The underwater benthic environment of McMurdo Sound, where the giant sea spiders are found. (NSF/USAP, Steve Clabuesch)

Giant spiders are often considered to simply be a fictional creation, such as the huge spiders in Harry Potter or Shelob in Lord of the Rings, but giant spiders do actually exist as divers in Antarctica have discovered.

Sea spiders with a leg-span of 70cm have been seen in the Ross Sea, while 30cm individuals have been observed crawling along the seabed in McMurdo Sound. This phenomena is known as polar gigantism. Gigantism is when an organism is unusually or abnormally large, and has been observed in both polar and deep sea habitats. Scientists are still trying to understand what allows organisms, such as these sea spiders,  to grow to such large sizes.

Sea Spiders?

Sea Spiders can be found in UK waters – this 3mm individual (Nymphon brevirostre) was found in a local benthic trawl (Photo, Rhian Taylor)

While these marine organisms resemble spiders, they belong to a different group of arthropods and more than 1000 marine species have been described, varying in size from 1-10mm to 70cm. Sea spiders are a class of marine arthropods called Pycnogonida, and while they are found in seas globally, 40% of 80 genera are found in Antarctica. This dominance has led to the theory that sea spiders originated from Antarctic waters.

With their eight legs, small body and elongated proboscis, it is easy to see how they ended up with the name ‘sea spiders’. Not all of their legs function as walking appendages, but have other uses, such as sensing, cleaning, defence and reproducing. A NIWA survey of the Ross Sea in 2004 found 18 species from 10 genera (and 5 of the 8 known families). Three of the observed species had more than 4 pairs of legs.

The Pycnogonida have a variety of diets, with some eating algae, some scavenging and others acting as predators, and a couple of species live parasitically on molluscs. Most species are carnivores, feeding on corals, sponges and worms, sucking nutrients by inserting its proboscis into the prey and consuming body fluids and tissues fragments (similar to how a mosquito feeds).

Don’t hold your breath!

Sea spiders don’t use their heart to beat blood and oxygen around their entire body, moving these around their body by pumping their gut; their weak heart functions only to move blood around their central body. As they don’t have gills or lungs for respiration, sea spiders absorb oxygen through their cuticle. The gut branches throughout the body of sea spiders, and essentially fill space.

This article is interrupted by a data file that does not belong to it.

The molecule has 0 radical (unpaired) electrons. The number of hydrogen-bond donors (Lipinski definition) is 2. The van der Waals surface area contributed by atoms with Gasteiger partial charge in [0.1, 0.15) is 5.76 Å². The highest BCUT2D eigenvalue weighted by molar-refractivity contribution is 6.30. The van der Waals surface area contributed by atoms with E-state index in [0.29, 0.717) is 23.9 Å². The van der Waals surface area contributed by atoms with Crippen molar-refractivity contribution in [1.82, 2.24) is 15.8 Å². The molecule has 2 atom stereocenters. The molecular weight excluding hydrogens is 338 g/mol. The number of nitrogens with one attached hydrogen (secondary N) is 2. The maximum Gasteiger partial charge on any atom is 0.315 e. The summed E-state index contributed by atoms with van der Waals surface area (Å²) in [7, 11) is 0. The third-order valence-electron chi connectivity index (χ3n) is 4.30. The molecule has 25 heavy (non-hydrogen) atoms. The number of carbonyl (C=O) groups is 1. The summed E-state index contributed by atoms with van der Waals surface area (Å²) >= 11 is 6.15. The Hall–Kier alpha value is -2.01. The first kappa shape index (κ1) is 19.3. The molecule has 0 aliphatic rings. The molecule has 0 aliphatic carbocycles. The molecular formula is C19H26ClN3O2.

This unusual breathing mechanism was first discovered by H. Arthur Woods at the McMurdo base in Antarctica after spending “a lot of time just watching blood and gut flows in sea spiders.” He then conducted several experiments using video microscopy, tracing the haemolymph movements. Other experiments have also shown that contractions of the gut (which is present in the legs) moves oxygen around the body. The sea spiders gut has a peristaltic wave (also found in humans at a lower intensity), which is more vigorous than would be needed solely for digestion.

The unusual way that sea spiders respire, National Geographic

The Beast Below

A number of scientists attempted to create guidelines to categorise gigantism; an organism is at least twice as large as the mean body size for the genus, or an organism with a body length in the top 5% for its taxon. In an attempt to understand how polar gigantism occurs, scientists are first looking into how common the phenomenon is. Polar gigantism has been observed in a number of different marine taxa, including copepods, isopods and sponges. Gigantism has also been observed in the fossil record.

The Antarctic sea spider, Colossendeis megalonyx, observed near McMurdo Base. Photo by B. Miller

An early explanation (2002) for gigantism was that size was dictated by oxygen availability, while later studies (2009) observed 12 species (over 3 orders of magnitude) were able to perform under hypoxic conditions. Low temperature and metabolism are both common abiotic factors in habitats where gigantism has been observed (gigantism is also seen in deep sea habitats).

One study came up with eight different hypotheses to try to explain polar gigantism. These included carbonate and silica levels in the Southern Ocean, starvation resistance in response to the seasonal availability of food, interspecific interactions (such as the absence of sharks, skates and decapod crustaceans from Antarctic waters) and the temperature-size rule (where organisms living at lower temperatures grow more slowly, but grow to a larger final body size).

Despite the fact that there have been increasing research efforts into understanding more about these giant Antarctic sea spiders, the explanation for how and why they grow to such giant sizes is is still under speculation.


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